Published in 1974 after being rejected by more than 100 other publishers, Zen and the Art of Motorcycle Maintenance, was the father-son story of a motorcycle trip across the western United States. Loosely autobiographical, it also contained flashbacks to a period in which the author was diagnosed as schizophrenic.

    The book quickly became a best-seller. Pirsig said its protagonist set out to resolve the conflict between classic values that create machinery, such as a motorcycle, and romantic values, such as experiencing the beauty of a country road.

    Born in Minneapolis, Pirsig had a high IQ and graduated high school at the age of 15. He earned a degree in philosophy and also worked as a technical writer and instructor of English before being hospitalised for mental illness in the early 1960s.

    His philosophical thinking and personal experiences during these years, including a 1968 motorcycle trip across the US West with his eldest son, Christopher, formed the core of the narrative of the novel.

    Pirsig worked on the sequel, Lila: An Inquiry into Morals for 17 years before its publication in 1991. The story traced a sailboat journey taken by two fictitious characters along Americas eastern coast.

    Pirsig lived the last 30 years in South Berwick, Maine and is survived by his wife Wendy, two children and three grandchildren. His son Chris died in 1979.

    Read more: https://www.theguardian.com/books/2017/apr/25/robert-pirsig-zen-and-the-art-of-motorcycle-maintenance-author-dies-aged-88

    Bahia Shehab: 1,000 ways to say no in Arabic

    (CNN)In 2011, when the revolution swept through Egypt, Bahia Shehab stood on the streets of Cairo with a spray-can in her hand determined to deliver one message: No. A thousand times no.

    No to military rule. No to violence. No to dictatorship. And no to beating women.
    On walls across Cairo she spray painted a series of quotes objecting Egyptian authorities.
      The Egyptian artist, designer and Islamic art historian became interested by how the word “no” is portrayed in Arabic calligraphy in 2010 when she was invited by theKhatt Foundation to participate in an exhibition commemorating 100 years of Arabic art in Europe.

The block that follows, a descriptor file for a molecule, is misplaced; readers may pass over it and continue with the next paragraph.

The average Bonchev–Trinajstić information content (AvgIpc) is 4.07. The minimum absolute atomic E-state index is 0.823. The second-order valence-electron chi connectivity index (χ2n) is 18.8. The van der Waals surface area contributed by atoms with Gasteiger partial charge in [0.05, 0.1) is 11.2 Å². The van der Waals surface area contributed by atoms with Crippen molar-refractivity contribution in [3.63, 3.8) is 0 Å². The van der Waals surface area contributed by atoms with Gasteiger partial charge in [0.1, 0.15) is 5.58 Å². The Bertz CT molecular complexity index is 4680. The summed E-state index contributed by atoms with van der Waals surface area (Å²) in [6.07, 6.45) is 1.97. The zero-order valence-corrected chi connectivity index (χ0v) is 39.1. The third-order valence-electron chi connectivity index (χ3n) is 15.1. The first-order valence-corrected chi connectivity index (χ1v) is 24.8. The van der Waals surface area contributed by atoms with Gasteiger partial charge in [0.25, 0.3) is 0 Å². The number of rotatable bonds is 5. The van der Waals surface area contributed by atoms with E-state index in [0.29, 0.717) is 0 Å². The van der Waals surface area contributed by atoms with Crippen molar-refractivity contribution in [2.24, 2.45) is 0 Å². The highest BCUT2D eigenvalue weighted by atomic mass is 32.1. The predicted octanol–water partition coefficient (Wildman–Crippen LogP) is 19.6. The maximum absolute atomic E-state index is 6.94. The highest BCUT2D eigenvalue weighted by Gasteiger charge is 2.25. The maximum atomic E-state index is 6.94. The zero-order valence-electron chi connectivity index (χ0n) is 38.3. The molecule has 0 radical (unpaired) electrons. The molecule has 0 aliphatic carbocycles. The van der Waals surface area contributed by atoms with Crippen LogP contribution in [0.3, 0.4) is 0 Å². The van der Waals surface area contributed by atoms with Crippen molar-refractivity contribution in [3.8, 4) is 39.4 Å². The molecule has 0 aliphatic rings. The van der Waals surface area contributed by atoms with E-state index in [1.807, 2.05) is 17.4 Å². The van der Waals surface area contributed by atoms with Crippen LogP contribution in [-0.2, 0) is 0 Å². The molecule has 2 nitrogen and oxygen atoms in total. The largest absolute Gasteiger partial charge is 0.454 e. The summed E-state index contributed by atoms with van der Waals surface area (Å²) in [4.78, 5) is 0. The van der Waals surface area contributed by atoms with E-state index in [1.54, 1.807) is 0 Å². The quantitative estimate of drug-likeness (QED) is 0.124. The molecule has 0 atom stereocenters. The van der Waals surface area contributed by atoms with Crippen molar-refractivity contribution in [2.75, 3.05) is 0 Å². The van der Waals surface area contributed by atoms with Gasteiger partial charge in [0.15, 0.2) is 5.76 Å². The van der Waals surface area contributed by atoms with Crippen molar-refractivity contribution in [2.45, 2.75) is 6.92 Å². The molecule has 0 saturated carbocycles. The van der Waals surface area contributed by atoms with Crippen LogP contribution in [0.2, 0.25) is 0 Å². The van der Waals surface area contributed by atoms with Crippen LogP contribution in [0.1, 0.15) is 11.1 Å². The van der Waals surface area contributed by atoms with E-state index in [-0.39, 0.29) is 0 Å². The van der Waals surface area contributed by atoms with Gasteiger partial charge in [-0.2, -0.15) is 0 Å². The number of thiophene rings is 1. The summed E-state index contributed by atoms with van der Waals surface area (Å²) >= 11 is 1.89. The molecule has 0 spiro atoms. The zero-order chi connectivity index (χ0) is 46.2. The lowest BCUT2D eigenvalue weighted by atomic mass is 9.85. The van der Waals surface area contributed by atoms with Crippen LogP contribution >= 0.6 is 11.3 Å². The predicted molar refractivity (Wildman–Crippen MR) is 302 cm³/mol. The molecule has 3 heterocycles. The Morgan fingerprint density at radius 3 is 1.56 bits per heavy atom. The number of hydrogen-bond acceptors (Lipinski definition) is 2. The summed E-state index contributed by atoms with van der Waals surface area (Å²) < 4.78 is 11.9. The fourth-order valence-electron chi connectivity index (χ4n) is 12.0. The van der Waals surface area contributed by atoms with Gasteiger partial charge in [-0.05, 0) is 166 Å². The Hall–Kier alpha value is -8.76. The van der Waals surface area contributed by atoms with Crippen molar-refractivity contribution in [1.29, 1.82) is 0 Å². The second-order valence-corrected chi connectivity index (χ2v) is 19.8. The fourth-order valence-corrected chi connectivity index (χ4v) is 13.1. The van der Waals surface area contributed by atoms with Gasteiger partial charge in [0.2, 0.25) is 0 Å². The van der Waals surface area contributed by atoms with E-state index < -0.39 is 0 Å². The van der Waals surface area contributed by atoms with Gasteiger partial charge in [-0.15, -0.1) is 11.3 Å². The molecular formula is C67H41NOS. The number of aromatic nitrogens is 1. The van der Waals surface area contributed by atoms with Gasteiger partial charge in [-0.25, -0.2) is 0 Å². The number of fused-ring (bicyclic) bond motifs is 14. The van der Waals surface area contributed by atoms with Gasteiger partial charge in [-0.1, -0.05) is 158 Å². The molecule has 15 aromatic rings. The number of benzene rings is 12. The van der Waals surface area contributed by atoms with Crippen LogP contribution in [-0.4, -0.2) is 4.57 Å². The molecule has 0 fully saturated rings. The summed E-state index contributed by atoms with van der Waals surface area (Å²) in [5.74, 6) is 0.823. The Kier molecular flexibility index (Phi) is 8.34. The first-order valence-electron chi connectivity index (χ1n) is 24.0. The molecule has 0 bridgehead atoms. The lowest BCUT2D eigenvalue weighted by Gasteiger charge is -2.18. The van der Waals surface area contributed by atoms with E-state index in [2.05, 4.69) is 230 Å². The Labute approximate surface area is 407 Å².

She created a series of graffiti images that were inspired by 1,000 different ways “no” — which is written as ” in Arabic — had been stylized.
      Since then, her artwork has appeared in galleries and on streets across the world. Now, she’s become the first Arab woman to receive the UNESCO-Sharjah Prize for Arab culture.
      Established in 1998, the prize rewards two laureates each year who have used their work to “disseminate a greater knowledge of Arab art and culture.” The other winner this year is French artist eL Seed.
      Its international jury says Shehab’s street art “plays as a fresh tool for the young to build networks for active change and to voice their objections.”
      Prior to the award ceremony, CNN caught up with Shehab.

      What inspired your project “No, A Thousand Times No”?

      I looked through a very big database (of) material to come up with a thousand nos. I looked through museum archives, buildings, books, materials from different places around the world to be able to collect that data. It took me a year.
      It was actually surprising. I thought it was going to be really difficult to find a 1,000 (nos) in different forms, but then you stop at 1,000 and then you’re surprised that there’s so much more — and this is what was amazing for me.